When I was a student at Trinity, campus life was dominated by two trends in activism: LGBT rights and consent. Both of these movements had already seen some stunning successes: the victory of the Yes Equality campaign for the former, and for the latter, the bringing into the mainstream of discourse surrounding sexual violence.
You could reasonably expect that people like me, who find themselves caught in the middle of these two currents – that is to say, LGBT survivors of sexual violence – would be doubly supported; that some efforts would be made to help those who have the courage both to come out of the closet and come forward about their experiences. The reality is that these people often find themselves increasingly left behind by a system that marginalises their experiences and leaves them feeling invisible.
As a final year student, I was not only contending with the stress of essays, exams, and a dissertation, but also in the middle of an ongoing investigation into the sexual violence I experienced while at a major organisation for LGBT youth. For an entire year, I was forced to delve into this experience again and again, while also having to navigate Ireland’s notoriously labyrinthine and ineffective child protection system – all without any support whatsoever.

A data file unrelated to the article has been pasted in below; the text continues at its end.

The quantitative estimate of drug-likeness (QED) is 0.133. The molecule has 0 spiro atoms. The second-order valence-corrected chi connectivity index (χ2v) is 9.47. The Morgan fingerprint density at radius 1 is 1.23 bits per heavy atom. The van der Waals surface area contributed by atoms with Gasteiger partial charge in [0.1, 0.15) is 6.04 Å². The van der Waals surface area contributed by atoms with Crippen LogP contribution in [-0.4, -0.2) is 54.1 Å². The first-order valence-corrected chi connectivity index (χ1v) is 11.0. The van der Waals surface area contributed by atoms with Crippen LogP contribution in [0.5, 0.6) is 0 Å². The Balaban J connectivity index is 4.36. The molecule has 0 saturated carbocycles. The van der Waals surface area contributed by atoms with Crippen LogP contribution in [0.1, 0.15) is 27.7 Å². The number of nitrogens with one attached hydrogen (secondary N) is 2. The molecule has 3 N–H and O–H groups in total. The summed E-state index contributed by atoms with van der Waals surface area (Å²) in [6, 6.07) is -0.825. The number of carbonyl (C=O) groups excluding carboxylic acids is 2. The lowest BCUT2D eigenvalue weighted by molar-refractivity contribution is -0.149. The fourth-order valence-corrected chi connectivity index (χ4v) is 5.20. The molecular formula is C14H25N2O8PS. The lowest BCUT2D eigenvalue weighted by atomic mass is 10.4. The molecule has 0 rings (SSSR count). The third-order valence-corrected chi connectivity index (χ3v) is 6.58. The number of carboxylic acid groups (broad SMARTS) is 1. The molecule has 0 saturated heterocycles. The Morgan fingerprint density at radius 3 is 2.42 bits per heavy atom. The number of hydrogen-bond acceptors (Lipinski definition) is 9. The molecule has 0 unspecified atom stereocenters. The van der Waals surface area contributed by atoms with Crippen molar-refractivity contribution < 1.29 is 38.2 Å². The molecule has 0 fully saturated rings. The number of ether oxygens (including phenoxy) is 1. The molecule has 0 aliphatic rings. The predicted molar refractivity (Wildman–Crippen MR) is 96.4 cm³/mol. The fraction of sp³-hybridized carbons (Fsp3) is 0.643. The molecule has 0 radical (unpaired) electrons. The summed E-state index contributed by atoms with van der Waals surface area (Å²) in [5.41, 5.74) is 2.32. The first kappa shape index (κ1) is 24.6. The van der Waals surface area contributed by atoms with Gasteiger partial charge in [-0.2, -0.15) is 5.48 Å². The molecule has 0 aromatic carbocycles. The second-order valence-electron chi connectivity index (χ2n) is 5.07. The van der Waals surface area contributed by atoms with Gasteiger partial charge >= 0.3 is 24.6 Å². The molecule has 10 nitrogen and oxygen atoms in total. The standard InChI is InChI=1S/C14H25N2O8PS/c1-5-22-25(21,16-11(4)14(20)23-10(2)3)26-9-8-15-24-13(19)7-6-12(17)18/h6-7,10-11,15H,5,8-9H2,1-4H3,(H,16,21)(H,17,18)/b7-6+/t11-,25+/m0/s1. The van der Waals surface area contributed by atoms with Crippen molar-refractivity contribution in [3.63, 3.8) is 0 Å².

Still, there were many times when I spoke out while at College. Sometimes it was a cry for help, trying to access support services, or protesting College decisions that I felt disparaged survivors of sexual violence. At other times, it was more academic, like in an essay proposal to a gender studies professor concerning LGBT sexual violence. In each case I expected compassion and empathy; more often than not, what I received was indifference.
The most common response was simply to ignore what I had said. Time and time again, I would send emails to College staff, administration, and the Students’ Union, and be left waiting for replies that never came. I grew to dread every incoming email notification, as days turned to weeks without any response. To trust somebody with this kind of information is to make yourself vulnerable. To be left waiting is a huge betrayal.